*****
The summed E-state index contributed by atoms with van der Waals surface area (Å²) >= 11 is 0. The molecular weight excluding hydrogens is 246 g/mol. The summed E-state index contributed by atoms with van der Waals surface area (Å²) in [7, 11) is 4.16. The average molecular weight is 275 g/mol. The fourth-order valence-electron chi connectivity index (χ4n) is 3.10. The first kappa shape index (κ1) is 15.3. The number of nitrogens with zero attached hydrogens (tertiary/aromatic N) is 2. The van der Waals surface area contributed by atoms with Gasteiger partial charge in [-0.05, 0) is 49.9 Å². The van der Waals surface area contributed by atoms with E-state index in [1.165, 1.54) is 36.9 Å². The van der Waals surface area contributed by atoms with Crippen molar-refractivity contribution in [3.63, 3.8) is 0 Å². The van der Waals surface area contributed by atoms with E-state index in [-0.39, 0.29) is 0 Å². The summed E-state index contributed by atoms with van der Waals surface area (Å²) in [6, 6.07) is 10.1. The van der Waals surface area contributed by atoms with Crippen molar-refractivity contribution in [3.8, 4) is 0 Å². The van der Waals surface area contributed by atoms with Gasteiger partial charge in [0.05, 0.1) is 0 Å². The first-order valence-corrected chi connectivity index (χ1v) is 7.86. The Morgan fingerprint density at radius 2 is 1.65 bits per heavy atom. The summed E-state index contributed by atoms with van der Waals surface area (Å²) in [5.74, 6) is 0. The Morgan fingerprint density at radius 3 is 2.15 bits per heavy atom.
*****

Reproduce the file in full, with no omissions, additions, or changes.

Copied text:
The summed E-state index contributed by atoms with van der Waals surface area (Å²) >= 11 is 0. The molecular weight excluding hydrogens is 246 g/mol. The summed E-state index contributed by atoms with van der Waals surface area (Å²) in [7, 11) is 4.16. The average molecular weight is 275 g/mol. The fourth-order valence-electron chi connectivity index (χ4n) is 3.10. The first kappa shape index (κ1) is 15.3. The number of nitrogens with zero attached hydrogens (tertiary/aromatic N) is 2. The van der Waals surface area contributed by atoms with Gasteiger partial charge in [-0.05, 0) is 49.9 Å². The van der Waals surface area contributed by atoms with E-state index in [1.165, 1.54) is 36.9 Å². The van der Waals surface area contributed by atoms with Crippen molar-refractivity contribution in [3.63, 3.8) is 0 Å². The van der Waals surface area contributed by atoms with E-state index in [-0.39, 0.29) is 0 Å². The summed E-state index contributed by atoms with van der Waals surface area (Å²) in [6, 6.07) is 10.1. The van der Waals surface area contributed by atoms with Crippen molar-refractivity contribution in [3.8, 4) is 0 Å². The van der Waals surface area contributed by atoms with Gasteiger partial charge in [0.05, 0.1) is 0 Å². The first-order valence-corrected chi connectivity index (χ1v) is 7.86. The Morgan fingerprint density at radius 2 is 1.65 bits per heavy atom. The summed E-state index contributed by atoms with van der Waals surface area (Å²) in [5.74, 6) is 0. The Morgan fingerprint density at radius 3 is 2.15 bits per heavy atom.